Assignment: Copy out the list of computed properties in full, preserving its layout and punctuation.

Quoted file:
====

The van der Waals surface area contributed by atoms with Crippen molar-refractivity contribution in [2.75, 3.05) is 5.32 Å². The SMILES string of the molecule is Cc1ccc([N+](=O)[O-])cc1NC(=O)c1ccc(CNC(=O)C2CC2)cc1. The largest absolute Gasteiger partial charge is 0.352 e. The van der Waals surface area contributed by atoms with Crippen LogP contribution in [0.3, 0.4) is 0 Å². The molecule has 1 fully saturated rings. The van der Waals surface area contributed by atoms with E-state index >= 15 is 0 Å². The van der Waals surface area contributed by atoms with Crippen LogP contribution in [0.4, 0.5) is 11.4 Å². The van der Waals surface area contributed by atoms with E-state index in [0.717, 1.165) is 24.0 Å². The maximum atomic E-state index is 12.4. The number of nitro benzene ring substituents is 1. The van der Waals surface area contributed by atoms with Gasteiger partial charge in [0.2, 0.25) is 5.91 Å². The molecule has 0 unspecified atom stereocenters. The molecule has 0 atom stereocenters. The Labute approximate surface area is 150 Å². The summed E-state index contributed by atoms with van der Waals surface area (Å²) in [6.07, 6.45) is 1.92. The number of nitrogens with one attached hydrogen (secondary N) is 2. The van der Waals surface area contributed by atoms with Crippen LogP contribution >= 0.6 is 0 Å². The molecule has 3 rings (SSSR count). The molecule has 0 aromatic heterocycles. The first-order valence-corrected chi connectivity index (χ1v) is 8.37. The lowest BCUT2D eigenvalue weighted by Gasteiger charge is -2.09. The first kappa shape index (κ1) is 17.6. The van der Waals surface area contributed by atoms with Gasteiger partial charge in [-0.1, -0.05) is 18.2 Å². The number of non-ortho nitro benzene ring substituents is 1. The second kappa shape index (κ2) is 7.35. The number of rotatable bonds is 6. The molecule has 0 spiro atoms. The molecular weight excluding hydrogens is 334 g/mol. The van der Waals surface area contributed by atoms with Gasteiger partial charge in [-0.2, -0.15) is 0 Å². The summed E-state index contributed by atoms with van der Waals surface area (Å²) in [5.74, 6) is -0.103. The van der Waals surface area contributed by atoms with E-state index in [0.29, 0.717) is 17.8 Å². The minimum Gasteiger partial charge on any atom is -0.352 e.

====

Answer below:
The van der Waals surface area contributed by atoms with Crippen molar-refractivity contribution in [2.75, 3.05) is 5.32 Å². The SMILES string of the molecule is Cc1ccc([N+](=O)[O-])cc1NC(=O)c1ccc(CNC(=O)C2CC2)cc1. The largest absolute Gasteiger partial charge is 0.352 e. The van der Waals surface area contributed by atoms with Crippen LogP contribution in [0.3, 0.4) is 0 Å². The molecule has 1 fully saturated rings. The van der Waals surface area contributed by atoms with E-state index >= 15 is 0 Å². The van der Waals surface area contributed by atoms with Crippen LogP contribution in [0.4, 0.5) is 11.4 Å². The van der Waals surface area contributed by atoms with E-state index in [0.717, 1.165) is 24.0 Å². The maximum atomic E-state index is 12.4. The number of nitro benzene ring substituents is 1. The van der Waals surface area contributed by atoms with Gasteiger partial charge in [0.2, 0.25) is 5.91 Å². The molecule has 0 unspecified atom stereocenters. The molecule has 0 atom stereocenters. The Labute approximate surface area is 150 Å². The summed E-state index contributed by atoms with van der Waals surface area (Å²) in [6.07, 6.45) is 1.92. The number of nitrogens with one attached hydrogen (secondary N) is 2. The van der Waals surface area contributed by atoms with Crippen LogP contribution >= 0.6 is 0 Å². The molecule has 3 rings (SSSR count). The molecule has 0 aromatic heterocycles. The first-order valence-corrected chi connectivity index (χ1v) is 8.37. The lowest BCUT2D eigenvalue weighted by Gasteiger charge is -2.09. The first kappa shape index (κ1) is 17.6. The van der Waals surface area contributed by atoms with Gasteiger partial charge in [-0.1, -0.05) is 18.2 Å². The number of non-ortho nitro benzene ring substituents is 1. The second kappa shape index (κ2) is 7.35. The number of rotatable bonds is 6. The molecule has 0 spiro atoms. The molecular weight excluding hydrogens is 334 g/mol. The van der Waals surface area contributed by atoms with Gasteiger partial charge in [-0.2, -0.15) is 0 Å². The summed E-state index contributed by atoms with van der Waals surface area (Å²) in [5.74, 6) is -0.103. The van der Waals surface area contributed by atoms with E-state index in [0.29, 0.717) is 17.8 Å². The minimum Gasteiger partial charge on any atom is -0.352 e.